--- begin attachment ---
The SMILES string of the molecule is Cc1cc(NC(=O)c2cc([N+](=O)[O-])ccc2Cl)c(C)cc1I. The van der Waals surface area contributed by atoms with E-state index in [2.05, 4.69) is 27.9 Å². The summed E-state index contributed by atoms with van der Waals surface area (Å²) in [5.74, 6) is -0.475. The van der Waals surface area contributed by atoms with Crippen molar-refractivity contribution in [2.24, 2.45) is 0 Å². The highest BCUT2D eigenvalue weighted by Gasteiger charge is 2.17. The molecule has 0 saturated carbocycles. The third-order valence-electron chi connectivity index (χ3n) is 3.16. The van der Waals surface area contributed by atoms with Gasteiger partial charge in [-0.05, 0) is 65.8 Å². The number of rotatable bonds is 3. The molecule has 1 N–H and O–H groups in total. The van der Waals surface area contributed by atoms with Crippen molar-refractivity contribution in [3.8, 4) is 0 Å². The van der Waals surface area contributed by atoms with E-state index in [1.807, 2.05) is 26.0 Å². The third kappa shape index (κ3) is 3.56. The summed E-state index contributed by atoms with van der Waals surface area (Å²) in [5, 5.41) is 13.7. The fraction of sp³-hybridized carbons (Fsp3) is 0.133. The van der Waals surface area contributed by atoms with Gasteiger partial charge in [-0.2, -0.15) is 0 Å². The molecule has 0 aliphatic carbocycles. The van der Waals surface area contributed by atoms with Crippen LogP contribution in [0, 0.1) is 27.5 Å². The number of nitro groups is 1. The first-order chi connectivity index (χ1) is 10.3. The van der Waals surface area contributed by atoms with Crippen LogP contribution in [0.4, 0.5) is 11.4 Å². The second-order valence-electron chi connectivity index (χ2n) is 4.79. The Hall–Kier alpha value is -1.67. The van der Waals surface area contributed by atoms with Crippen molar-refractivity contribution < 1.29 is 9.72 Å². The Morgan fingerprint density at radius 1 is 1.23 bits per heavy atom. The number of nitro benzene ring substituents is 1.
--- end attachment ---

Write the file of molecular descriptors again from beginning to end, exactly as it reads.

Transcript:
The SMILES string of the molecule is Cc1cc(NC(=O)c2cc([N+](=O)[O-])ccc2Cl)c(C)cc1I. The van der Waals surface area contributed by atoms with E-state index in [2.05, 4.69) is 27.9 Å². The summed E-state index contributed by atoms with van der Waals surface area (Å²) in [5.74, 6) is -0.475. The van der Waals surface area contributed by atoms with Crippen molar-refractivity contribution in [2.24, 2.45) is 0 Å². The highest BCUT2D eigenvalue weighted by Gasteiger charge is 2.17. The molecule has 0 saturated carbocycles. The third-order valence-electron chi connectivity index (χ3n) is 3.16. The van der Waals surface area contributed by atoms with Gasteiger partial charge in [-0.05, 0) is 65.8 Å². The number of rotatable bonds is 3. The molecule has 1 N–H and O–H groups in total. The van der Waals surface area contributed by atoms with Crippen molar-refractivity contribution in [3.8, 4) is 0 Å². The van der Waals surface area contributed by atoms with E-state index in [1.807, 2.05) is 26.0 Å². The third kappa shape index (κ3) is 3.56. The summed E-state index contributed by atoms with van der Waals surface area (Å²) in [5, 5.41) is 13.7. The fraction of sp³-hybridized carbons (Fsp3) is 0.133. The van der Waals surface area contributed by atoms with Gasteiger partial charge in [-0.2, -0.15) is 0 Å². The molecule has 0 aliphatic carbocycles. The van der Waals surface area contributed by atoms with Crippen LogP contribution in [0, 0.1) is 27.5 Å². The number of nitro groups is 1. The first-order chi connectivity index (χ1) is 10.3. The van der Waals surface area contributed by atoms with Crippen LogP contribution in [0.4, 0.5) is 11.4 Å². The second-order valence-electron chi connectivity index (χ2n) is 4.79. The Hall–Kier alpha value is -1.67. The van der Waals surface area contributed by atoms with Crippen molar-refractivity contribution < 1.29 is 9.72 Å². The Morgan fingerprint density at radius 1 is 1.23 bits per heavy atom. The number of nitro benzene ring substituents is 1.